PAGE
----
# Relative velocities in relativity

• tfast
In summary, the conversation discusses how observers on two spacecrafts traveling towards each other at different velocities would perceive each other's movements and how this is affected by relativistic effects. The correct formula for adding velocities is mentioned and it is noted that the speed of any object relative to another will never exceed the speed of light.
tfast
Hi--

I'm just trying to clean out some physics cobwebs in my head, as I was never much up on relativity; thanks in advance for accomodating me. Here's my question:

Imagine two spacecraft widely separated, but traveling toward each other at significant fractions of c (observed relative to the same reference object, say a sun). What would observers on each spacecraft see in the following situations:

a) each ship travels at v < 0.5c relative to the reference object
b) each ship travels at v = 0.5c relative to the reference object
c) each ship travels at v > 0.5c relative to the reference object

My naive assumption in the case of (a) would be that observers on either ship would see the other ship approaching at 2(v), with light from the other ship blue-shifted in proportion to that speed. However, this doesn't seem to take into account dilation effects, so I'm not really sure of this answer.

So, is the answer above correct, and furthermore, what happens when the ships' relative velocities sum to >= c in cases (b) and (c)? Finally, does anything change when the ships approach one another with velocities different from one other?

Thanks!

Originally posted by tfast
Hi--

However, this doesn't seem to take into account dilation effects, so I'm not really sure of this answer.

So, is the answer above correct, and furthermore, what happens when the ships' relative velocities sum to >= c in cases (b) and (c)?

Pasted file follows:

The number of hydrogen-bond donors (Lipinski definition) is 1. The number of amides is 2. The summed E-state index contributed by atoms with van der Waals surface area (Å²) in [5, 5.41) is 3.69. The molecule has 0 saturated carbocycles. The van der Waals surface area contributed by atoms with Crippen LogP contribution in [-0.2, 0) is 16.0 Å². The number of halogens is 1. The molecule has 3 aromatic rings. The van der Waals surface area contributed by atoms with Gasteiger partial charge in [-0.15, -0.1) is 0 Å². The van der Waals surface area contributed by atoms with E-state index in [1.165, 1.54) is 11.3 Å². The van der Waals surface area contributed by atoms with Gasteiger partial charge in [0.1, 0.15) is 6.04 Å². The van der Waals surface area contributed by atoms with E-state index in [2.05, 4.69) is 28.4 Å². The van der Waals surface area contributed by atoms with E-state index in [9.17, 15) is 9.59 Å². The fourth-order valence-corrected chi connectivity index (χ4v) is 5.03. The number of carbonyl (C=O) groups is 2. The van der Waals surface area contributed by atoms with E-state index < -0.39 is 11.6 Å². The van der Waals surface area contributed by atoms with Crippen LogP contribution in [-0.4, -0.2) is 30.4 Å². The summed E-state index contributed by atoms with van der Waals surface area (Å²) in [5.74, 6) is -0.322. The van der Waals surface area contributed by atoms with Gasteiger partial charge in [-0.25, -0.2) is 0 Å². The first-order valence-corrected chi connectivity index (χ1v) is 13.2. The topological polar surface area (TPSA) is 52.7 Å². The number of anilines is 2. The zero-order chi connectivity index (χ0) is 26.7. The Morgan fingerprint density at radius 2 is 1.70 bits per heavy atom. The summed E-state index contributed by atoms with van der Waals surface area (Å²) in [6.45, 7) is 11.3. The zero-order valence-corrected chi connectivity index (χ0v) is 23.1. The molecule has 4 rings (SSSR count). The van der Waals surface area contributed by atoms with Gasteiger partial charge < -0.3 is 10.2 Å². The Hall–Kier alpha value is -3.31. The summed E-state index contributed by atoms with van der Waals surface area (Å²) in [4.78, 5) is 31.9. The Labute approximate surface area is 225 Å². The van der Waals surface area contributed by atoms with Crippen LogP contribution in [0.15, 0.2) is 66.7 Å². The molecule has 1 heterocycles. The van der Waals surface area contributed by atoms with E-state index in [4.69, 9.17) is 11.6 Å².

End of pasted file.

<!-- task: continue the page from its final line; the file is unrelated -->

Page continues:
Thanks!

w = u+v but by

w = (u+v)/(1+uv/c²)

This is the correct formula for all additions of velocity. Note that when uv<<c (As in everyday experence), The formula gives an answer nearly identical with u+v, Which is why we still tend to use w = u+v for low velocity situations.

Just come extra notes ...
Note that as u->c and v->c the equation will reduce to :
w = u+v/(1+c2/c2)
w = u+v/2
so if u=~v
w =~ u =~ v
And this is why the speed of any object (relative to any other object) will never pass the speed of light.

Also note this equation is called "Lorentz Transformations"

Cheers all, thanks for the excellent answers!

## 1. What is the concept of relative velocities in relativity?

Relative velocities in relativity refer to the way that the speed of an object is perceived and measured by different observers who are in relative motion to each other.

## 2. How does Einstein's theory of relativity explain relative velocities?

Einstein's theory of relativity explains relative velocities by stating that the laws of physics are the same for all observers in uniform motion, regardless of their relative velocities. This means that the speed of light is constant for all observers, regardless of their relative motion.

## 3. Can relative velocities exceed the speed of light?

No, according to Einstein's theory of relativity, the speed of light is the maximum speed in the universe. Therefore, relative velocities cannot exceed the speed of light.

## 4. How does time dilation affect relative velocities?

Time dilation, which is a consequence of Einstein's theory of relativity, states that time passes slower for objects in motion compared to stationary objects. This means that for observers in relative motion, time will appear to pass at different rates, which can affect how they perceive and measure relative velocities.

## 5. Are relative velocities only applicable to objects in space?

No, relative velocities are applicable to all objects, regardless of their location. This includes objects on Earth as well as those in space. The concept of relative velocities is important in understanding how objects move and interact in the universe.

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